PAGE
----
« Theosebas, a deacon Theotimus, bishop of Tomi Thomas Edessenus »

Theotimus, bishop of Tomi

Theotimus (2), bp. and metropolitan of Tomi, the capital of Scythia Minor in Lower Moesia. By birth a Goth, he was educated in Greece, where he took the name by which he is known. Adopting strict asceticism for himself, he kept a liberal table for the savage Goths and Huns who visited Tomi as the great central market of the province, endeavouring by hospitality, gifts, and courteous treatment to prepare them to receive the Gospel. In some instances the seed was sown in good soil, and the Hunnish strangers returned to their distant homes as converts, eager to convert their fellow-barbarians. Theotimus is with much probability identified by Baronius (sub ann. 402) with the successful missionary to the Huns mentioned by St. Jerome. He was regarded by the Huns with superstitious reverence, and was styled by them "the God of the Romans." The long hair of a philosopher flowed over his episcopal attire. He was a frequent and much revered visitor at Constantinople. In 403, during the visit of Epiphanius of Salamis, he refused to affix his signature to the decree of the council of Cyprus condemning the teaching of Origen, denouncing the attempt to cast insult on a justly honoured name and to question the decisions of wise and good men before them. He supported his refusal by publicly reading passages from Origen. He was an author of some note. Jerome ascribes to him some treatises in the form of dialogues. Fragments of his are in John Damascene's Parallel. Sacr. (vol. ii. pp. 640, 675, 694, 785, Le Quien's ed.). The archimandrite Carosus at the council of Chalcedon boasted that he had been baptized by Theotimus and charged by him to keep the Nicene faith inviolate (Labbe, Concil. iv. 530). Socr. H. E. vi. 12; Soz. H. E. vii. 26, viii. 14; Tillem. Mém. eccl. xi. 190; Le Quien, Or. Chist. ii. 1217; Cave, Hist. Lit. i. 288.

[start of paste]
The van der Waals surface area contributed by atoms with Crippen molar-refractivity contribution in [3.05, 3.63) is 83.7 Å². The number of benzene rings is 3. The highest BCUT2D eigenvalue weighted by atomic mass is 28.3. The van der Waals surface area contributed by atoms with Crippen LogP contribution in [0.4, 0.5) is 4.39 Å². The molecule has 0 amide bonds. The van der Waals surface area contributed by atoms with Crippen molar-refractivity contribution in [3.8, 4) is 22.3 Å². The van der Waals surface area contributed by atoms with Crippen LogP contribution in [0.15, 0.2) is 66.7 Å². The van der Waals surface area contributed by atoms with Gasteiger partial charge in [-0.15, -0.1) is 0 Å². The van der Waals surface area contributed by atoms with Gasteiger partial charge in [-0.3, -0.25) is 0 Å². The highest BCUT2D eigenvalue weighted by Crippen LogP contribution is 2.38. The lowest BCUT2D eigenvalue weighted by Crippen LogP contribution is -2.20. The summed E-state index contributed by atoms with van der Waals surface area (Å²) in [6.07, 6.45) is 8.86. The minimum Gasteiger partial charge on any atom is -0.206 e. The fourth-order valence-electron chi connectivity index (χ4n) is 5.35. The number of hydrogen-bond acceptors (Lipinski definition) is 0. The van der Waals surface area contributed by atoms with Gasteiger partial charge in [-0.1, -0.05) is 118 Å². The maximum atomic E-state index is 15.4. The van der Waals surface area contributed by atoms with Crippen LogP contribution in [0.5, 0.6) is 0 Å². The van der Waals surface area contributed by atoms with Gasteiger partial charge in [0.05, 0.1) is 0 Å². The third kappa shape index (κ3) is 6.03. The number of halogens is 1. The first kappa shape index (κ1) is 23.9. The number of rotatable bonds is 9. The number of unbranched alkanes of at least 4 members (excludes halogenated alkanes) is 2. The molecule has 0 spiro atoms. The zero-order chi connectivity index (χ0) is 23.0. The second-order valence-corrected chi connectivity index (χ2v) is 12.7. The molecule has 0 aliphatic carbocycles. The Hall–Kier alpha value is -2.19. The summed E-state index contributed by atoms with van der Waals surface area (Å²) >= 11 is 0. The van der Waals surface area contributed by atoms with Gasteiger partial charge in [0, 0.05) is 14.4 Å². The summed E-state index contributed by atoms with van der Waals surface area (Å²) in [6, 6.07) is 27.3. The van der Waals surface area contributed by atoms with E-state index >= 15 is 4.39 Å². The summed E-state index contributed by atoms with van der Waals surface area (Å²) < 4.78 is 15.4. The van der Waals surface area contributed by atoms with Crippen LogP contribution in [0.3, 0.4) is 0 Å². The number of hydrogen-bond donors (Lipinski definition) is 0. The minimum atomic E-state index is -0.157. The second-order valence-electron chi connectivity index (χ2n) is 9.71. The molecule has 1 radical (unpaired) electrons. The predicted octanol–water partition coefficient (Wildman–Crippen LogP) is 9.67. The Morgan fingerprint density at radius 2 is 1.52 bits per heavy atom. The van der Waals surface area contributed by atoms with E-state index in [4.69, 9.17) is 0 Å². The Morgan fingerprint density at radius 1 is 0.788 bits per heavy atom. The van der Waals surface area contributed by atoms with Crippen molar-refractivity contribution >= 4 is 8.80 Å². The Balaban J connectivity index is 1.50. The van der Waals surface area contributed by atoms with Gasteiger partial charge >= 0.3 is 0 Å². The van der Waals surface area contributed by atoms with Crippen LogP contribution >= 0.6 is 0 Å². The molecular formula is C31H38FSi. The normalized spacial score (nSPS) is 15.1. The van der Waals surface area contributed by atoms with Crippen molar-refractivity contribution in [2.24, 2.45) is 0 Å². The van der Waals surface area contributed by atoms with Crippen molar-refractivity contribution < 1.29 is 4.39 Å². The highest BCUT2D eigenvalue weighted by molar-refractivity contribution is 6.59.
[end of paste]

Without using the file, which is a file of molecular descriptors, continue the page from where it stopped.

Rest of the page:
[E.V.]

« Theosebas, a deacon Theotimus, bishop of Tomi Thomas Edessenus »





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